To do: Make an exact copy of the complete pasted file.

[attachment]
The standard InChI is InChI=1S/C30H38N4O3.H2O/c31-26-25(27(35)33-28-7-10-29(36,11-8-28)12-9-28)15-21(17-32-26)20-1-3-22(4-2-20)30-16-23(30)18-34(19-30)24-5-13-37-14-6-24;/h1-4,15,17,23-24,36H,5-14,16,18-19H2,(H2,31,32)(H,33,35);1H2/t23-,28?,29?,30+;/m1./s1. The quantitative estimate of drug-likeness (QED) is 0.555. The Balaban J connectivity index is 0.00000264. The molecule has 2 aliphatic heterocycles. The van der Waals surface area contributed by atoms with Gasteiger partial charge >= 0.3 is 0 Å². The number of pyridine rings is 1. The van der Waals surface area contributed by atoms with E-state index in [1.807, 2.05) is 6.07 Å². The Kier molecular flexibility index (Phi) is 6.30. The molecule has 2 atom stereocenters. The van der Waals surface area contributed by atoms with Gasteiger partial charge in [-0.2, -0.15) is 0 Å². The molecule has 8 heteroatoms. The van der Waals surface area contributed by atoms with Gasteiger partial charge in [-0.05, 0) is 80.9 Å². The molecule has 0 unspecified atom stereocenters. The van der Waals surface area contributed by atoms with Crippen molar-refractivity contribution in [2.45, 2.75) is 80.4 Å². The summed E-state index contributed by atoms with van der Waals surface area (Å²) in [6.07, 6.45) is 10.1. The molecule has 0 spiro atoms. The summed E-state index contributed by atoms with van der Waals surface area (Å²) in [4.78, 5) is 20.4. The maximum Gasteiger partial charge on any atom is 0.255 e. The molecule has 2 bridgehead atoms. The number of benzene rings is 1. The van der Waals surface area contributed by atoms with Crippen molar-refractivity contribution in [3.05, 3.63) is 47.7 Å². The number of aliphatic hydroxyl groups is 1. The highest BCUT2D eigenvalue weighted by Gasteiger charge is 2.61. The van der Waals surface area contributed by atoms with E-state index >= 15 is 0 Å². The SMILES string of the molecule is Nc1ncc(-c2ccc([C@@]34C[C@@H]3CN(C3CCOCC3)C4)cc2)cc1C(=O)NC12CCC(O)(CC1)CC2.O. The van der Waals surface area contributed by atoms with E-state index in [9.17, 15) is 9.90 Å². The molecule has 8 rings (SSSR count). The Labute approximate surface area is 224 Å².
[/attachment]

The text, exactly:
The standard InChI is InChI=1S/C30H38N4O3.H2O/c31-26-25(27(35)33-28-7-10-29(36,11-8-28)12-9-28)15-21(17-32-26)20-1-3-22(4-2-20)30-16-23(30)18-34(19-30)24-5-13-37-14-6-24;/h1-4,15,17,23-24,36H,5-14,16,18-19H2,(H2,31,32)(H,33,35);1H2/t23-,28?,29?,30+;/m1./s1. The quantitative estimate of drug-likeness (QED) is 0.555. The Balaban J connectivity index is 0.00000264. The molecule has 2 aliphatic heterocycles. The van der Waals surface area contributed by atoms with Gasteiger partial charge >= 0.3 is 0 Å². The number of pyridine rings is 1. The van der Waals surface area contributed by atoms with E-state index in [1.807, 2.05) is 6.07 Å². The Kier molecular flexibility index (Phi) is 6.30. The molecule has 2 atom stereocenters. The van der Waals surface area contributed by atoms with Gasteiger partial charge in [-0.2, -0.15) is 0 Å². The molecule has 8 heteroatoms. The van der Waals surface area contributed by atoms with Gasteiger partial charge in [-0.05, 0) is 80.9 Å². The molecule has 0 unspecified atom stereocenters. The van der Waals surface area contributed by atoms with Crippen molar-refractivity contribution in [2.45, 2.75) is 80.4 Å². The summed E-state index contributed by atoms with van der Waals surface area (Å²) in [6.07, 6.45) is 10.1. The molecule has 0 spiro atoms. The summed E-state index contributed by atoms with van der Waals surface area (Å²) in [4.78, 5) is 20.4. The maximum Gasteiger partial charge on any atom is 0.255 e. The molecule has 2 bridgehead atoms. The number of benzene rings is 1. The van der Waals surface area contributed by atoms with Crippen molar-refractivity contribution in [3.05, 3.63) is 47.7 Å². The number of aliphatic hydroxyl groups is 1. The highest BCUT2D eigenvalue weighted by Gasteiger charge is 2.61. The van der Waals surface area contributed by atoms with E-state index >= 15 is 0 Å². The SMILES string of the molecule is Nc1ncc(-c2ccc([C@@]34C[C@@H]3CN(C3CCOCC3)C4)cc2)cc1C(=O)NC12CCC(O)(CC1)CC2.O. The van der Waals surface area contributed by atoms with E-state index in [9.17, 15) is 9.90 Å². The molecule has 8 rings (SSSR count). The Labute approximate surface area is 224 Å².